Anneli Loepp Thiessen is pictured playing piano for worship at Canadian Mennonite University in Winnipeg. (Photo courtesy of Anneli Loepp Thiessen)

The Mennonite Worship and Song Committee met in Cincinnati in July, 2018. Pictured from left to right, front row: Cynthia Neufeld Smith, Jackson, Miss.; Adam Tice, Goshen, Ind.; Anneli Loepp Thiessen, Ottawa; and Benjamin Bergey, Harrisonburg, Va.; and back row: SaeJin Lee, Elkhart, Ind.; Tom Harder, Hillsboro, Kan.; Allan Rudy-Froese, Kitchener, Ont.; Mike Erb, New Hamburg, Ont.; Bradley Kauffman, Cincinnati, Ohio; Darryl Neustaedter Barg, Winnipeg; Sarah Kathleen Johnson, Toronto; and Katie Graber, Columbus, Ohio. (Photo by Darryl Neustaedter Barg)

Mennonites are stereotyped as people who love singing and forming committees.

Anneli Loepp Thiessen fulfills both of these stereotypes. The 23-year-old is one of 12 people from Canada and the United States who make up the Voices Together committee charged with making a new Mennonite hymnal planned for release in 2020.

Voices Together visual art chosen

‘Alive,’ a pen and ink drawing by Anne H. Berry, chosen for the theme of ‘the death and resurrection of Jesus.’ (Courtesy of MennoMedia)

‘Nine patch No. 8,’ a monotype by Brenton Good, chosen for the theme of ‘praying.’ (Courtesy of MennoMedia)

Visual art for the Voices Together hymnal has been chosen by the Mennonite Worship and Song Committee. The 12 visual art pieces selected will appear in the forthcoming hymnal—including the pew, worship leader, digital app and projection editions.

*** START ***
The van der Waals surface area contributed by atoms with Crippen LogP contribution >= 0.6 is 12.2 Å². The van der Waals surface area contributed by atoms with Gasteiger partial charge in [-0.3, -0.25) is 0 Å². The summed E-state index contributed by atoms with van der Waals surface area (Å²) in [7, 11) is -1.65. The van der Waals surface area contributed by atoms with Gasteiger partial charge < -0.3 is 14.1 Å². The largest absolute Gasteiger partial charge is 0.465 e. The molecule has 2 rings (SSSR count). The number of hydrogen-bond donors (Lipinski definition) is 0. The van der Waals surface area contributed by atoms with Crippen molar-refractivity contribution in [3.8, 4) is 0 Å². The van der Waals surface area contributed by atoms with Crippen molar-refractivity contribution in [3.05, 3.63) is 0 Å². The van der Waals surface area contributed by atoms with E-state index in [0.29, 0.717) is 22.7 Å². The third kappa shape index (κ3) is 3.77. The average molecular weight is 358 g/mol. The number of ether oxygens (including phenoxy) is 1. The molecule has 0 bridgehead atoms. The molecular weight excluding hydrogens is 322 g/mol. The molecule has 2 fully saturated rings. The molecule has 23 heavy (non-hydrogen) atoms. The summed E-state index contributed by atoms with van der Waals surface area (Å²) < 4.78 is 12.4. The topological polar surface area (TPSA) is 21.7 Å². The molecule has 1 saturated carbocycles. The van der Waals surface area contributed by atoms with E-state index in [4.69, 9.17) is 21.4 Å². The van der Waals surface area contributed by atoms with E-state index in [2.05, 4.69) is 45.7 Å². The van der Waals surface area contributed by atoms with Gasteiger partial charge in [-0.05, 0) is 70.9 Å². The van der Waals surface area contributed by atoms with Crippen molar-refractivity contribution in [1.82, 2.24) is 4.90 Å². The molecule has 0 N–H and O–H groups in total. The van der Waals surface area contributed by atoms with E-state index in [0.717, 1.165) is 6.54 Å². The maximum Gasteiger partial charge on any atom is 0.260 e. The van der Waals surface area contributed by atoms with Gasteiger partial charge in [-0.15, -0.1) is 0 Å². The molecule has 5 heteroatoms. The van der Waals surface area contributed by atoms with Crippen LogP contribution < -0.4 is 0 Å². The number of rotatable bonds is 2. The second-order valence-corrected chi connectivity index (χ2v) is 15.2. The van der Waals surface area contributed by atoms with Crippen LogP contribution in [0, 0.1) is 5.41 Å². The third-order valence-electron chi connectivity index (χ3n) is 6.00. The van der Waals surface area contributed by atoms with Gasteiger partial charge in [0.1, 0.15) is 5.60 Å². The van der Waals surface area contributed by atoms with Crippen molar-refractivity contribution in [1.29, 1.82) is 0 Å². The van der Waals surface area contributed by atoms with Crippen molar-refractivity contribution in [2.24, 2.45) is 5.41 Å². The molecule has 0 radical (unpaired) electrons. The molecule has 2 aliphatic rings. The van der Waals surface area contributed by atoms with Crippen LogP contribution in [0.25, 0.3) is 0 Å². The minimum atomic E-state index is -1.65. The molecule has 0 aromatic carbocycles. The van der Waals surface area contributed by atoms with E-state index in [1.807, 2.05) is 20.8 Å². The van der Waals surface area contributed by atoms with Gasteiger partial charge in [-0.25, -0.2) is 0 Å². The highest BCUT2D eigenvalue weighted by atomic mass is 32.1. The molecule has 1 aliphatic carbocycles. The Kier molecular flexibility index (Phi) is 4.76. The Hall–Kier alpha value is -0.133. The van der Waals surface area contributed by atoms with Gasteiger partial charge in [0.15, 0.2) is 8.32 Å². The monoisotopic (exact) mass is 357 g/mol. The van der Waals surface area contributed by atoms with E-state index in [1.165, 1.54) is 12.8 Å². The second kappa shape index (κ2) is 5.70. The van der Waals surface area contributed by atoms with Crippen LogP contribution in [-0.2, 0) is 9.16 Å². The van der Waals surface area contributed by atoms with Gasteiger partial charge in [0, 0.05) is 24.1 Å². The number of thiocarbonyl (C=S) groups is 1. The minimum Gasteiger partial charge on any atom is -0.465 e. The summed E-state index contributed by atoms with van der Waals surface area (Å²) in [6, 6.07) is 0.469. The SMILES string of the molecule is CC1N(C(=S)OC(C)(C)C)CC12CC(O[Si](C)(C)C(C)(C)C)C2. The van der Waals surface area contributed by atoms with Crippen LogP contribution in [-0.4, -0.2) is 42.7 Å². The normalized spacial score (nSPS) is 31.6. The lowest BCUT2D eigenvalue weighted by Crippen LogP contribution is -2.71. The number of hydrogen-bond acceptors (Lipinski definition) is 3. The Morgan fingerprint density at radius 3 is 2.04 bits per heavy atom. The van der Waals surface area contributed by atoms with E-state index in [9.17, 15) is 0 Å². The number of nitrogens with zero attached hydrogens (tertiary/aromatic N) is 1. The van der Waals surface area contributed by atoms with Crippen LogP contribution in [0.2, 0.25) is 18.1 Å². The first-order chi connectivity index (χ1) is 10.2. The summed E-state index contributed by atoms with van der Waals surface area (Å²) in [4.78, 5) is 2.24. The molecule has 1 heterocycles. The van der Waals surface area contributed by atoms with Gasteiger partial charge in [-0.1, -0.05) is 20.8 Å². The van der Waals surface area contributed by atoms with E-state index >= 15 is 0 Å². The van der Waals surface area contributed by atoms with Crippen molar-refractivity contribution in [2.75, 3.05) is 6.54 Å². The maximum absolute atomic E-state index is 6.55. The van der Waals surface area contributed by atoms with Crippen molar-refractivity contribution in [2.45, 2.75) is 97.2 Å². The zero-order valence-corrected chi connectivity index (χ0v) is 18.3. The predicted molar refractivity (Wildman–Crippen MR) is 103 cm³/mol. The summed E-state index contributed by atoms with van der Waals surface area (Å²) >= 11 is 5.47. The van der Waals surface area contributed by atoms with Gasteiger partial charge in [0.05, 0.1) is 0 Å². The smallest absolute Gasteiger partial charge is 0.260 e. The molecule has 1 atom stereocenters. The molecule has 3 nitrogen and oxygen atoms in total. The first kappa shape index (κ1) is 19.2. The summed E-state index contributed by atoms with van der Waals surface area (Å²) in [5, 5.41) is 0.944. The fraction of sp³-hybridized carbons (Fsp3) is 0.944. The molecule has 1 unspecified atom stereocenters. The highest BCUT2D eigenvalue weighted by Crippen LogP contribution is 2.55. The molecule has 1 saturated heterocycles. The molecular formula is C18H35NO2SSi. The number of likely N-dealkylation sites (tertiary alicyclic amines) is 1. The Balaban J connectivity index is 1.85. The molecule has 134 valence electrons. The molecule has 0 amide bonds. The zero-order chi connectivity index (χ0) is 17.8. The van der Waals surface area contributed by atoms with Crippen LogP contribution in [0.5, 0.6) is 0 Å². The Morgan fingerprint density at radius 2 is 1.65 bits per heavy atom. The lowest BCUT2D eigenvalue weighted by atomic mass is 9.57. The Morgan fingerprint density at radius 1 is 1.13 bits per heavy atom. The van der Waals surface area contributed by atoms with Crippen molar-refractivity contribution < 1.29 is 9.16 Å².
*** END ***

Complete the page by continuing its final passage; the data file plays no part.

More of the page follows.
Is there such a thing as a Mennonite song?

Darryl Neustaedter Barg leads worship in Laurelville, Pa. last month. (Photo by Kreg Ulery)

How many of the songs in our Hymnal: A Worship Book (HWB), and the two supplements Sing the Journey and Sing the Story do you think are Mennonite? What does that even mean? If it means songs that are embraced by Mennonites in worship, well, the answer might be all of them. If it means songs with what some might call Mennonite theological distinctives, that would be quite a few of them. If it means songs written by self-identifying Mennonites, you might be surprised. The number of tunes, texts and full songs in HWB is less than 60.

Voices Together committee seeks input

The Central Practices Committee, a part of the Voices Together hymnal project, includes, from left to right: Irma Fast Dueck, Isaac Villegas, Heidi Miller, Sarah Kathleen Johnson, Adam Tice and Allan Rudy-Froese. (MennoMedia photo)

Six people who have been meeting virtually for the last two years via videoconference gathered together in person for the first and only time this summer to speak through and listen to the worship resources that will be part of Voices Together, a new hymnal to be published by MennoMedia in 2020 for Mennonite Church Canada and Mennonite Church U.S.A.

Singing into the future

Paul Dueck and Darryl Neustaedter Barg lead singing at the new worship and song collection fundraiser held at Douglas Mennonite Church in Winnipeg earlier this year. (Photo by Nicolien Klassen-Wiebe)

Marilyn Houser Hamm leads the congregation at Winnipeg’s Douglas Mennonite Church in singing ‘What is This Place.’ (Photo by Nicolien Klassen-Wiebe)

More than 80 people gathered at Douglas Mennonite Church in Winnipeg on March 11 to sing together and raise funds for the new Mennonite worship and song collection. (Photo by Nicolien Klassen-Wiebe)

Music is an integral part of Mennonite worship. Whether it’s in church, at camp, at school or in everyday activities, songs have been faithful companions to Mennonites for centuries.

Music selection for new hymnal shaped by new table of contents

Six members of the Resonate team sample past selections from Sing the Story as they choose songs for the new Mennonite collection to be published in 2020. The team met in February at Camp Friedenswald in Michigan. Pictured from left to right: Tom Harder, SaeJin Lee, Cynthia Neufeld Smith, Darryl Neustaedter Barg, Allan Rudy-Froese and project director Bradley Kauffman. (Resonate photo)

The work of the Mennonite Worship and Song Committee is slow and joyful and involves a lot of singing.